From Steering the Craft by the wonderful Ursula K. Le Guin:
“There is a limited number of plots (some say seven, some say twelve, some say thirty). There is no limit to the number of stories. Everybody in the world has their story, and every meeting of one with another begins another story. Somebody asked Willie Nelson where he got his songs, and he said, ‘The air’s full of melodies, you just reach out….’ The world’s full of stories, you just reach out.
“I say this in an attempt to unhook people from the idea that they have to make an elaborate plan of a tight plot before they’re allowed to write a story. If that’s the way you like to write, write that way, of course. But if it isn’t, if you aren’t a planner or a plotter, don’t worry. The world’s full of stories…. All you need may be a character or two, or a conversation, or a situation, or a place, and you’ll find the story there. You think about it, you work it out at least partly before you start writing, so that you know in a general way where you’re going, but the rest works itself out in the telling. I like my image of ‘steering the craft,’ but in fact the story boat is a magic one. It knows its course. The job of the person at the helm is to help it find its own way to wherever it’s going.”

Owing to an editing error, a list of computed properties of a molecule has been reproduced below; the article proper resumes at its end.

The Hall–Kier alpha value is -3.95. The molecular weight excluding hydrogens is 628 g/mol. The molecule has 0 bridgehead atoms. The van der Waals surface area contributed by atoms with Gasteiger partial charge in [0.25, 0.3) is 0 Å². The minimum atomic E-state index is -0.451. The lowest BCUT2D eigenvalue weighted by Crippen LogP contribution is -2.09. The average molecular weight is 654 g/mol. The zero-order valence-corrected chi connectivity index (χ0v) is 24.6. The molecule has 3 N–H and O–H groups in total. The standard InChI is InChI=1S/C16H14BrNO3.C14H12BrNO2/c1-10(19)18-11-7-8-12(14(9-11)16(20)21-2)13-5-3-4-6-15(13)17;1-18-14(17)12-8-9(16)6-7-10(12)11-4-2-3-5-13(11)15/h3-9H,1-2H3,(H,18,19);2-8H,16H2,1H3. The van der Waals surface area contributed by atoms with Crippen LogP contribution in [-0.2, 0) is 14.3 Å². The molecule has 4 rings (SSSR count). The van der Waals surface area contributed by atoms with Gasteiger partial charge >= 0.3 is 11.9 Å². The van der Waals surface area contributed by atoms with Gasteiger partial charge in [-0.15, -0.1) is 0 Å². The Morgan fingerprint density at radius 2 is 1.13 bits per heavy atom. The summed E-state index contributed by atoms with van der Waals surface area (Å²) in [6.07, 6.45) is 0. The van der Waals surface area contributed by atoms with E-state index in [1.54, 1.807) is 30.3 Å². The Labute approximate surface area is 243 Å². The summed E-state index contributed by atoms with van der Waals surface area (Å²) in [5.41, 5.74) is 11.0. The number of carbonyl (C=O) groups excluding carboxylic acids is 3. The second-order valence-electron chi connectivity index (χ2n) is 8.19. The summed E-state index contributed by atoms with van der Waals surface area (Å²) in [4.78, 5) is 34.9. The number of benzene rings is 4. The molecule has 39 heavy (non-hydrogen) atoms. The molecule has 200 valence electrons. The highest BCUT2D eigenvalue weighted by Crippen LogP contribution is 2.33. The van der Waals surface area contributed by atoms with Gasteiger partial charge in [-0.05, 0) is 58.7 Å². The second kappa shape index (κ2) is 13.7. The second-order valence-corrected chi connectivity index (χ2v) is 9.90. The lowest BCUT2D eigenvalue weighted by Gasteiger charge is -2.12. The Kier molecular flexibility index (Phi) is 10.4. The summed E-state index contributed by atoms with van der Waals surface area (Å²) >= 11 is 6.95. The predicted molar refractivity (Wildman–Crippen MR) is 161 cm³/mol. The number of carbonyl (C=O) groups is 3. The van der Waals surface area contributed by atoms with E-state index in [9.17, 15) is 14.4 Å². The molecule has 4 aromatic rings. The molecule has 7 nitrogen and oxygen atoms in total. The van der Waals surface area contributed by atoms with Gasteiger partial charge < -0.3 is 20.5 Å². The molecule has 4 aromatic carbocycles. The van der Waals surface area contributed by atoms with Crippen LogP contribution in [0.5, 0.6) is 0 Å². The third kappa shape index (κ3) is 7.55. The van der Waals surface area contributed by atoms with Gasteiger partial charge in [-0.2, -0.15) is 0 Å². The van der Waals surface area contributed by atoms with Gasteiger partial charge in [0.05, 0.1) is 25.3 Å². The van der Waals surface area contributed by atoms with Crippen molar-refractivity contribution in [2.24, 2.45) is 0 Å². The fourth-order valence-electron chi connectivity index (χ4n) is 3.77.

I just love Le Guin’s relaxed approach to writing, don’t you?
Stories are everywhere, all around us, just waiting for us:
Elaborating plotting isn’t essential—just a few characters, a place, or a situation.
Once you start writing, the story “works itself out in the telling.”
As you keep on writing, you’ll find your story knows its way—your job is to help it along.
What a simple strategy—and how encouraging—as we all write on!
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